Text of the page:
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Innovative educators understand the importance of being in touch with the latest trends in ed tech. Richard Culatta, CEO of the International Society for Technology in Education (ISTE) helps us by sharing what the organization sees as the next big trends. To bring this to life, he had the global leaders in each area explain what's in store for us.2019/20: The Year Of...Artificial IntelligenceCulatta explained that AI is so important that General Motors approached ISTE with their concern that today's students won't graduate prepared to work for them.
If you want to know about the next big thing in ed tech, you should know about esports. Here are takeaways from the "Esports in Education: Everything You Wanted to Know" session hosted by Microsoft that took place at #ISTE19. The StatsFuture ready skillsImprovements in:School SuccessCollege Scholarship OpportunitiesHundreds of colleges provide scholarships for esports athletes. Currently there are more than 16 million dollars in scholarships.STEM InterestVideo game playing is positively correlated with interest in STEM Fields.
Lisa Nielsen in front of the booth at ISTEIf you’re attending the International Society for Technology Education (ISTE) conference, you'll want to be prepared. Here are my three go-to articles and a few takeaways that will help you get the most out of this, or any learning activity, this summer.Angela Maiers reminds us that what’s more important than what it is you plan “to do” is who you want “to be” at ISTE. She tells us to be...· prepared· rememberable· tactically serendipitous· reflective· a sharer· a question asker· courageous · kind· a learner· patient· persistentWhat I like the most in her advice is to be rememberable.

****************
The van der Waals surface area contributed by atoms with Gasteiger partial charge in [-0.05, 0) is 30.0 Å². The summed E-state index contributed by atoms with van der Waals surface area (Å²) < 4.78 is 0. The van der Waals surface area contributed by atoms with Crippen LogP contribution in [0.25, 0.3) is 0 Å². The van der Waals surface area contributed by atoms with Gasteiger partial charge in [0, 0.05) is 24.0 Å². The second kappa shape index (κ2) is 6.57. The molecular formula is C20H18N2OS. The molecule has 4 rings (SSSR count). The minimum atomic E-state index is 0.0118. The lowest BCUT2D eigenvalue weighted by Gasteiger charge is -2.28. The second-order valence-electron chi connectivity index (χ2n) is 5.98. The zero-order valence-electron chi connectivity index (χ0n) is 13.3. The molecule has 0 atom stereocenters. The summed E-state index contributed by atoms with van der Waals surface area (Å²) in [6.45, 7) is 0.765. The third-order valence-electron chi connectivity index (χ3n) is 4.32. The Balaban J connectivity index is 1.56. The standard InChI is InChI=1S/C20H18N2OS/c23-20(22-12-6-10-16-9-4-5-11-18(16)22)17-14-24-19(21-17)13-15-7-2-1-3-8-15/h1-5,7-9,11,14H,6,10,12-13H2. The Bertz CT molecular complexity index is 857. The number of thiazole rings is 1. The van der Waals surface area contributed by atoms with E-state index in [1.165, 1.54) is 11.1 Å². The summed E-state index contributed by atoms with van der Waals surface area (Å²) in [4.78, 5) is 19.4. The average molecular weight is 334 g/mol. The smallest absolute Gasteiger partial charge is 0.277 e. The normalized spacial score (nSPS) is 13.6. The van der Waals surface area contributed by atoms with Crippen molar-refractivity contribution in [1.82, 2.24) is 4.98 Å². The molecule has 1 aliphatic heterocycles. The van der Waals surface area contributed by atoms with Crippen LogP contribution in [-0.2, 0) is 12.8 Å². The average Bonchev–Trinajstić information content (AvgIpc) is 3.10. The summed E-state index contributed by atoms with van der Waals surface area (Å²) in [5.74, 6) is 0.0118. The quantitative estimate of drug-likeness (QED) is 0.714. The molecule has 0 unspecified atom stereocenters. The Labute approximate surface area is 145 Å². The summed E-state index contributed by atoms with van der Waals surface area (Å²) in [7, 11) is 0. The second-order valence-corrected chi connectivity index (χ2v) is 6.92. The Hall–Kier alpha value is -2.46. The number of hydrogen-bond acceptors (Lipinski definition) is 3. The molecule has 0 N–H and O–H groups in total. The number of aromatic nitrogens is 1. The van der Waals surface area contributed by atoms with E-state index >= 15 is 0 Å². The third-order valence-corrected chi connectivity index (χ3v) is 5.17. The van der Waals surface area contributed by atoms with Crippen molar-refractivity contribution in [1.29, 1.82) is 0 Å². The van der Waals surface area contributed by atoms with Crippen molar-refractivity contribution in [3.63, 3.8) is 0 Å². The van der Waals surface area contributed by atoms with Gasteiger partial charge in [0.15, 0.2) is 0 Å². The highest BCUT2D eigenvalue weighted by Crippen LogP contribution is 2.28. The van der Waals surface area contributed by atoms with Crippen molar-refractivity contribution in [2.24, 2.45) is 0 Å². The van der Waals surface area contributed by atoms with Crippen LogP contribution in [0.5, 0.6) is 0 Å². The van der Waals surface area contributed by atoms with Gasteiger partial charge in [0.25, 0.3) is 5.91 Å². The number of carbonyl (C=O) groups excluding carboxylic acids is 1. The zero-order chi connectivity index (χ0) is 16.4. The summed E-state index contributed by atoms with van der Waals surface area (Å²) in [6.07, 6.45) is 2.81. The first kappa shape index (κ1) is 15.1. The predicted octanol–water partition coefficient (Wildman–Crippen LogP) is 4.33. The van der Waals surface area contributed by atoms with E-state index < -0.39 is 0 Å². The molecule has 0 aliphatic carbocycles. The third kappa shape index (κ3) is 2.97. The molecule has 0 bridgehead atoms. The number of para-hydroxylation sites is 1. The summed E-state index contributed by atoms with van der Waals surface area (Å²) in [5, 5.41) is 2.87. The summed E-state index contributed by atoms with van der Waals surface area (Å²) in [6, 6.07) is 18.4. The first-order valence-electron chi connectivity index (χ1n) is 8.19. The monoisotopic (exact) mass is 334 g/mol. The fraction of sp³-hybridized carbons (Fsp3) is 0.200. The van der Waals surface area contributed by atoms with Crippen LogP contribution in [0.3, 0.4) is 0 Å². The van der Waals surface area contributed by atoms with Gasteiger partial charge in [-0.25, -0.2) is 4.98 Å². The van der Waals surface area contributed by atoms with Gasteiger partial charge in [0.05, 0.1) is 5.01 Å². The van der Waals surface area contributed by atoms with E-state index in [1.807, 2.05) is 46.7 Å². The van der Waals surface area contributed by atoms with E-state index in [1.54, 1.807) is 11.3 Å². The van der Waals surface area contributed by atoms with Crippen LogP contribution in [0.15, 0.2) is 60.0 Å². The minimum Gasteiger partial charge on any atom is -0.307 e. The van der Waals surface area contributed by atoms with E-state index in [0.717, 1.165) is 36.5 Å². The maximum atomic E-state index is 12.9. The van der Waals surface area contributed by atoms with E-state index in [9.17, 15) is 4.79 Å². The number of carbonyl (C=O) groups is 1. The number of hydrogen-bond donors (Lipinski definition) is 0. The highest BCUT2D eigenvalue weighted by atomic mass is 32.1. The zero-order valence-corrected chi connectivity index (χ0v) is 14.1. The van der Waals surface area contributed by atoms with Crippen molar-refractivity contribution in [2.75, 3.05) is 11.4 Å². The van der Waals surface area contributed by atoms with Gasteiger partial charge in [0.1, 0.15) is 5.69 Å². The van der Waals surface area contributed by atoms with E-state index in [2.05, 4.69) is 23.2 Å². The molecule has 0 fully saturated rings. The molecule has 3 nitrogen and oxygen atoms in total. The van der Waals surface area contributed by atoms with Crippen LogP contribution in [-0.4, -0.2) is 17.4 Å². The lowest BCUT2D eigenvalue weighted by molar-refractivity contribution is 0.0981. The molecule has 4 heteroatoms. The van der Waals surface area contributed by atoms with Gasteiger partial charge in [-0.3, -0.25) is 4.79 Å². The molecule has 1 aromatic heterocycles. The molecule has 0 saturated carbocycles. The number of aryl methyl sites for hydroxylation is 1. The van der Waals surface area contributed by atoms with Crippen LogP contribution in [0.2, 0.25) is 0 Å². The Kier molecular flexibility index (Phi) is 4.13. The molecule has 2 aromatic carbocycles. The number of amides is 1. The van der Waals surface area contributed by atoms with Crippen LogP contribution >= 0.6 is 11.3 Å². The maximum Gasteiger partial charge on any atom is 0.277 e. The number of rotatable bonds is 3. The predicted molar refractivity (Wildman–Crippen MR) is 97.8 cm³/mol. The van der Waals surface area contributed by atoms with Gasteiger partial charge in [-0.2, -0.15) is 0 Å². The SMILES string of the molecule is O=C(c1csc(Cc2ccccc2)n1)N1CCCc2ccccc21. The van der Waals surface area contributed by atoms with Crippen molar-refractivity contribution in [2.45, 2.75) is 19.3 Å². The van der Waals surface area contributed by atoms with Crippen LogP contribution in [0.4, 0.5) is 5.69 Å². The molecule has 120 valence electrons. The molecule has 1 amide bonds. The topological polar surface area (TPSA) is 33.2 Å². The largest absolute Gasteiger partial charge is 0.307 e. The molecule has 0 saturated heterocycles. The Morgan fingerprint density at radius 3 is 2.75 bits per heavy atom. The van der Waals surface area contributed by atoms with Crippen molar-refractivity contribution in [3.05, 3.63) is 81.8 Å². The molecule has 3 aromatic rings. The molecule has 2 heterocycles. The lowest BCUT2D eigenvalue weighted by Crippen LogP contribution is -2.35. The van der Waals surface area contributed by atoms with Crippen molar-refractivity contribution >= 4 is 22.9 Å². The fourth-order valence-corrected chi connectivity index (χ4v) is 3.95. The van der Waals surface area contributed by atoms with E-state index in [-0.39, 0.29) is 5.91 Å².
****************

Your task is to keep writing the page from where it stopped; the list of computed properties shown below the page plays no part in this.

, the first deaf-blind student to graduate Harvard Law spoke at an Accessibility Expo to a New York City Department of Education audience about the importance of sharing positive disability stories and services available. At the Expo attendees saw amazing work happening in schools with students. If you did not have the opportunity to attend, you don't have a way to find out about what's happening. That's because schools, districts, government agencies, and those who use their services, often can do a better job of sharing.
During this month's #NYCSchoolsTechChat we will discuss how what we are going to share and learn at this summer’s #NYCSchoolsTech Summit.Participants can join us for the chat, then come to our in-person Summit on Wednesday, July 31st.The Summit is free to educators. You can visit the site to register and get more information. #NYCSchoolTech teacher moderates with me (Lisa) throwing in my two cents. You can prepare for the conversation by thinking about answers to these questions:Q1 Let’s get newcomers excited.
Student art featured at theNYC DOE Inclusion Expo , Commissioner at the and , the first deaf-blind person to graduate from Harvard Law, shared several lessons about the world's largest minority group with attendees at the NYC Department of Education's Accessibility Expo. The Expo was held at Brooklyn Law School on May 31st. Don't know what the largest minority group is? It is people with disabilities. They make up about one billion people world-wide.Lesson's about the world's largest minority groupWant more?You can watch an amateur Facebook livestream of each speaker.
Accessibility options exist with each of the big three tech companies, , , . That’s a move in the right direction, but it is not enough. Currently, creating accessible content requires content creators, rather than platform providers, to do the heavy lifting. Each company’s platform design places accessibility in the hands of the content creator as an afterthought.Call to Action: #AccessibilityFirstWhen accessible is not integrated into the design of content creation platforms, that sends a message from these companies that more than 1 billion people around the world with disabilities are an afterthought.